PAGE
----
Technology trends to watch


Pete Singer


Over the next ten years, we will see increased use of high-k metal gates, and a fairly quick move to fully depleted device architectures, such as the FinFET. This will be followed by some kind of strain engineering, likely in the channel because external stressors will not be effective at smaller dimensions. Later, we'll enter into an age of more revolutionary devices, such as tunnel FETs. These are the predictions made by An Steegen, imec's senior vice president of process technology development, speaking at The ConFab 2011 in May.

"The logic device roadmap is still very much driven by the continuation of Moore's Law," she said. "It's simple ??? shrink the area 50%, improve your performance 25% at scaled Vdd, reduce the power by about 20% and do that every two to three years."

Up until the 90nm technology node, Steegen said the industry could meet the ppa requirements (power, performance and area) just with lithography. At the 65 nm node, however, two problems started to occur. The first one was an increased gate leakage due to tunneling current that became dominant in the gate stack. The other one was the device off current. "What happened at that point is that litho along was not enough anymore to give the required ppa for the nodes to come. We had to start looking into new materials and device architectures. That's basically when we entered the era of materials-enabled scaling in the device roadmaps," Steegen said.

Noting that both gate-first and gate-last high-k metal gate integration schemes have been successfully used in manufacturing (the key difference between the two is the thermal budget that the gate stack sees), Steegen said there are still some challenges to be overcome in high-k scaling. One of them is the PFET work function at EOT thicknesses below 10??. "Fermi level pinning causes the PFET work function to roll off," said said. "The other one is the reliability of that gate stack below 10??, which also clearly poses some challenges."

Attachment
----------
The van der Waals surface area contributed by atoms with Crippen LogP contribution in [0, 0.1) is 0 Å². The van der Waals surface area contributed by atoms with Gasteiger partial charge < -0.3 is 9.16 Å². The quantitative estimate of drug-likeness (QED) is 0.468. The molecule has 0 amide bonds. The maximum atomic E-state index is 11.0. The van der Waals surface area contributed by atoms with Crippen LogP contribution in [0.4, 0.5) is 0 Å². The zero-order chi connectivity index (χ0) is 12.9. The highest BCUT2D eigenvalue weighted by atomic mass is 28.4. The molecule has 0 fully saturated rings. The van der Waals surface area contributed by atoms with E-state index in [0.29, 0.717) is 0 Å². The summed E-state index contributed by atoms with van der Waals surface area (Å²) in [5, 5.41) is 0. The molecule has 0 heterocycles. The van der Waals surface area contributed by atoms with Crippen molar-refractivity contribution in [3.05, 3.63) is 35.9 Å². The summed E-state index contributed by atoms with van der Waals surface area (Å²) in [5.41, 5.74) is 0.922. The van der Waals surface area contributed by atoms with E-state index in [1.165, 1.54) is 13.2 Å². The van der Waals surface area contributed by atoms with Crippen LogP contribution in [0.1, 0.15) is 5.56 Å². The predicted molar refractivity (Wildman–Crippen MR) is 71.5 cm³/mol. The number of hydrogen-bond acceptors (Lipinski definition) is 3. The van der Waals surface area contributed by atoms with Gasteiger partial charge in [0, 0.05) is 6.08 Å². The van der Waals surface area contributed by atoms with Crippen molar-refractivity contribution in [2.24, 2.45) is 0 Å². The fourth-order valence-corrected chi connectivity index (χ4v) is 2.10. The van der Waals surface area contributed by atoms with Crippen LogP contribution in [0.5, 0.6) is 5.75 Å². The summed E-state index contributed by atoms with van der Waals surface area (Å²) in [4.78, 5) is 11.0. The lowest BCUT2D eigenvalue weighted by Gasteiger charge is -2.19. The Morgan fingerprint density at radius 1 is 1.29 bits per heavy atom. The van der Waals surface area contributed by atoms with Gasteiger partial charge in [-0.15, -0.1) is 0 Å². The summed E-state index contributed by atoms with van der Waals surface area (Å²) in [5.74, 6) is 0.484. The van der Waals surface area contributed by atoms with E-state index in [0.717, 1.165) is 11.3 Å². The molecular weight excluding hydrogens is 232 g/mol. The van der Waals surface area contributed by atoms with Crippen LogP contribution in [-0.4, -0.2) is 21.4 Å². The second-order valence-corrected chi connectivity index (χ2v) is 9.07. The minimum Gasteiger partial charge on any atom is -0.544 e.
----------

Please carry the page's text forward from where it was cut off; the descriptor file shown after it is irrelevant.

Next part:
To improve the off-current of the device, Steegen said the trend is to move to ultra-thin body, fully depleted devices, such as the FinFET introduced by Intel earlier this year. "Here there are many integration flavors that you can use to implement the fully-depleted device. There is the FinFET and ultra-thin SOI, or an implant-free quantum well device," Steegen said. She believes it is too early to pinpoint which approach will be the most widely adopted but said imec was benchmarking all three. "We're able to trade off the pros and cons for each of these integration schemes," she said.

Beyond fully depleted devices with high-k metal gates, Steegen said the industry will have to change how it employs stressors (i.e., tensile compressive nitride liners at the epi source/drain) to improve device performance. "When you start scaling the dimensions to 14nm and below, they become less and less effective," she said. "One way of improving the device performance is by engineering the channel mobility." The way to do that is by introducing new materials, such as germanium and III-Vs, in the channel. Steegen said imec has already been working for a long time on germanium devices, so that work is well established at this point. "A lot of focus these days is on the III-V devices. We're very proud at imec that we could demonstrate the first transistor built on a III-V material, grown on a 300mm silicon substrate," she said. However, there's still a lot of work to do on these III-V transistors. "Clearly, the substrate defects are a big issue. The other one is the passivation of the III-V materials," Steegen said.

Looking even further out, Steegen said there were many flavors of exploratory devices that could replace the MOSFET. "One of them that's really getting a lot of attention right now and is being studied quite a bit is the tunnel FET," she said. TunnelFETs use band-to-band tunneling in a gate-controlled heterojunction type of device to be able to reduce the subthreshold voltage to below 60mV/decade. "That's a pretty unique device and the way you do that is just by filtering your energy through that gate voltage and allow tunneling in the on-state of the device," Steegen said. "The key issue of this device is the on current. We can't get enough drive into these devices. We need to improve the tunnel efficiency of the source of the device by implementing new materials. It's pretty much a given at this point that a silicon-based heterojunction device is not going to work so we have to again adopt new materials, like germanium and III-V, to build this device and improve the tunneling efficiency. It's going to have to be seen if the on-current of this device can meet industry requirements," Steegen said.

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